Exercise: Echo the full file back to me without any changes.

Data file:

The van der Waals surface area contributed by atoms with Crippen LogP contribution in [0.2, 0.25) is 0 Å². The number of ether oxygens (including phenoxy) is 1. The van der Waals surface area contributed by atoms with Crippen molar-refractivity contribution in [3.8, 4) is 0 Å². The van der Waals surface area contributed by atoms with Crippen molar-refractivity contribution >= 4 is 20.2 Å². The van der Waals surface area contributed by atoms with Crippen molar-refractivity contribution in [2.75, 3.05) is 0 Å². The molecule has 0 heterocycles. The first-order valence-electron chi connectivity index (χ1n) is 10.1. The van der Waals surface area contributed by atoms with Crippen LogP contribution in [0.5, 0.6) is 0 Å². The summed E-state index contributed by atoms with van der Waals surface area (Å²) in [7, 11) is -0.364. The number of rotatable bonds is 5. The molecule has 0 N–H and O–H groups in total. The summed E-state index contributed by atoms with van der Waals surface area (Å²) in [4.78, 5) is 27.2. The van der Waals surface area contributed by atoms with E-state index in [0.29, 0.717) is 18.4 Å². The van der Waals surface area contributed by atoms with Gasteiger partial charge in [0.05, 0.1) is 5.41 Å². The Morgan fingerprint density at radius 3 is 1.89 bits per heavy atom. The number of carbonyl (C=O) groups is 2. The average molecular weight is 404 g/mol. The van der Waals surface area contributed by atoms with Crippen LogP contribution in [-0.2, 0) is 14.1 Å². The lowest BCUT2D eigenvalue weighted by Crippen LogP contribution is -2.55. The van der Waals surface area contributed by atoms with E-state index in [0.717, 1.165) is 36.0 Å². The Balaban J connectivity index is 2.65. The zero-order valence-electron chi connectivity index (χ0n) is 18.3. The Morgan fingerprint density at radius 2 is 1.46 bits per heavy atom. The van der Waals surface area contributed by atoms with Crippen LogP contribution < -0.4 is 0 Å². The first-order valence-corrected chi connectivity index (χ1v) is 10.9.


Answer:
The van der Waals surface area contributed by atoms with Crippen LogP contribution in [0.2, 0.25) is 0 Å². The number of ether oxygens (including phenoxy) is 1. The van der Waals surface area contributed by atoms with Crippen molar-refractivity contribution in [3.8, 4) is 0 Å². The van der Waals surface area contributed by atoms with Crippen molar-refractivity contribution >= 4 is 20.2 Å². The van der Waals surface area contributed by atoms with Crippen molar-refractivity contribution in [2.75, 3.05) is 0 Å². The molecule has 0 heterocycles. The first-order valence-electron chi connectivity index (χ1n) is 10.1. The van der Waals surface area contributed by atoms with Crippen LogP contribution in [0.5, 0.6) is 0 Å². The summed E-state index contributed by atoms with van der Waals surface area (Å²) in [7, 11) is -0.364. The number of rotatable bonds is 5. The molecule has 0 N–H and O–H groups in total. The summed E-state index contributed by atoms with van der Waals surface area (Å²) in [4.78, 5) is 27.2. The van der Waals surface area contributed by atoms with E-state index in [0.29, 0.717) is 18.4 Å². The van der Waals surface area contributed by atoms with Gasteiger partial charge in [0.05, 0.1) is 5.41 Å². The Morgan fingerprint density at radius 3 is 1.89 bits per heavy atom. The number of carbonyl (C=O) groups is 2. The average molecular weight is 404 g/mol. The van der Waals surface area contributed by atoms with Crippen LogP contribution in [-0.2, 0) is 14.1 Å². The lowest BCUT2D eigenvalue weighted by Crippen LogP contribution is -2.55. The van der Waals surface area contributed by atoms with E-state index in [0.717, 1.165) is 36.0 Å². The Balaban J connectivity index is 2.65. The zero-order valence-electron chi connectivity index (χ0n) is 18.3. The Morgan fingerprint density at radius 2 is 1.46 bits per heavy atom. The van der Waals surface area contributed by atoms with Crippen LogP contribution < -0.4 is 0 Å². The first-order valence-corrected chi connectivity index (χ1v) is 10.9.